Most of the people who live in the northern hemisphere have seen termite moulds in films or cartoons.
Those are gargantuan towers of clay and soil, hanging over the surrounding savannah.
True it is that some termites do erect nests on the earth’s surface.
And the reason why for example US citizens have only seen moulds on a screen is because they don’t inhabit this part of the world.
So, where do termites nest? They live in:
- South America.
However, in North America, Europe and Asia you may well face Subterranean, Drywood and Dampwood termites, who settle underground, in dry and damp wood, accordingly. Find out more about other species – eastern subterranean and formosan termites.
What is a termite nest?
It grows throughout many generations of its colony and turns from a small knob of earth into a huge column during many years.
What is a termite mound structure?
A mound may have a conic, mushroom-like or elongated shape. 8-12 inches thick walls of the building are soaked in viscous secretion so that they were waterproof and resistant to flooding, though the walls may be perforated to let the air in.
Inside of it you can see myriads of sinuous tunnels, interconnecting numerous galleries. Those tunnels aren’t only intended for letting the inhabitants move from one place to another, but also for providing water supply, drainage and ventilation.
Even the underground termite nest, which can be meters deep in the ground, is connected to the rest of the mound with shafts. All this intricate system allows the inhabitants to easily moisten and cool the air down, because they, and especially their queen, are susceptible to air humidity.
The queen is “trapped” there for life, so the workers enlarge the room progressively as she grows.
Under the queen’s chamber, there’re warehouses with forage – masticated wood and grass.
Upper parts of the cone are occupied with fungus farms, which are fed to larvae.
In order to get more food and water easily and safely, termites dig passes from the mound to the nearest sources of the supplies.
What does a termite mound look like? See pictures below:
Now let’s move to another interesting topic which is termite mound ventilation system.
Yet, recent researches have disproved this hypothesis. In reality, temperature oscillations because of day-night changes are used to drive air just like lungs do. During the day as sunlight warms the mound’s outer walls, the air inside warms, causing it to rise.
It cannot escape quickly, because the walls are quite solid, so it streams “downstairs” through the central chimney. At night, as the exterior cools, the airflow reverses, and it pulls the air up from the central part of the mound.
The result is that while CO2 concentrations during the day can reach up to 4 or 5 percent in the center of the mound, airflow at night pulls the gas to the exterior walls, where it can escape by diffusing through the walls.
In sum, these are the functions a termite mound carries out:
- Protection from predators, sunshine and rain.
- Birthing unit.
- Fungus greenhouse.
How they build them?
Although, since the mould is not a tree, it doesn’t “grow” exactly, it’s elaborately built of sand, clay, wooden chips and saliva by millions of termite workers.
It can take a century to build a really big one.
At that, they have none of chief architects, master plans or blueprints; every individual is preprogrammed to fulfill its obligations so that their labor resulted in a mound.
This is how they do it:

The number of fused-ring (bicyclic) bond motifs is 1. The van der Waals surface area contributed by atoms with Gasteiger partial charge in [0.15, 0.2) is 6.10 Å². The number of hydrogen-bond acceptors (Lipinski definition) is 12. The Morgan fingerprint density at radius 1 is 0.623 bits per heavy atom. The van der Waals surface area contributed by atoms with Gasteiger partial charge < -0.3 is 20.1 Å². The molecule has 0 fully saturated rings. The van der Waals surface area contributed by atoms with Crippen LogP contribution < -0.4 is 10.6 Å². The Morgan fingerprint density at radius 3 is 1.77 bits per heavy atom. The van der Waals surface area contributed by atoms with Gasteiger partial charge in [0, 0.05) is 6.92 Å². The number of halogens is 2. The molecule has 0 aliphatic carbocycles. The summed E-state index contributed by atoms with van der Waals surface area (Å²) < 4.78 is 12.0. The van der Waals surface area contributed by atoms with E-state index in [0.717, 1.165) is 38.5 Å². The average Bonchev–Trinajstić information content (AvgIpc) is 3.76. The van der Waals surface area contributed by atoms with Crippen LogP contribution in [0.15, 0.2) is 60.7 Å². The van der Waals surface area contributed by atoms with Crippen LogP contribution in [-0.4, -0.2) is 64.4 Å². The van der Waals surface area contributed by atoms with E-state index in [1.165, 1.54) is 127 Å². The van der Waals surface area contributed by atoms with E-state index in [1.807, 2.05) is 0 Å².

- A worker mixes a viscous concoction of salivary secretion and grinded wood.
- Grains of this concoction stick together and solidify.
- The worker makes a column of these grains.
- When the column is high enough, a worker checks if there’s a higher column around. If there is, it leaves its column and starts working on the higher one.
- When the column becomes even higher, the worker looks if there’s a column nearby that can be connected to its column. If not, it leaves its column and looks for a suitable one nearby. If there is a suitable column nearby, it connects its column to this suitable one with a crosspiece.
How to destroy a mound?
Since termite mounds are quite sturdy, it may be not that easy to break them down. Hit them with a hoe, a shovel or a pick. Some specialists also recommend dispersing the clayed dirt with a rototiller or another mechanism.
The most reckless termite exterminators even use explosives in attempt to eliminate the vermin!
However, you should keep in mind that even if you demolish the overground termite mound construction, the queen and part of the collective will remain underground, and they’ll rapidly restore what you’ve made disappear.
Sometimes it only takes for them days to build a new one if the queen and a significant part of the collective are intact! Of course, it would be hard for them to rebuild a century old mound as high as two grown-up men so quickly, but still.
So, you’ll have to use either insecticide or baited traps to get rid of termites, their queens and their popping up mounds once and for all.
If you interested in more information of termites we recommend you to read the following articles:
- All types of termites. Are they harmful to humans? And what is the difference between drywood and subterranean ones?
- What does swarmers of different species look like: drywood, subterranean, formosan?
- Signs of infestation outside and in the house: in walls or furniture.
- Posible termite damage, how does it look like? Examples of damage in walls and wood floors.
- All about flying termites: how do they look like, swarming season and what to do if there are swarmers in your house?
Video showing inside a termite mound:
All in all, if you don’t live in Australia, Africa or South America, mound-building termites are not a threat to you and your house. However, if you still do, you should not only destroy the visible part of the “iceberg”, but also eradicate what lies beneath.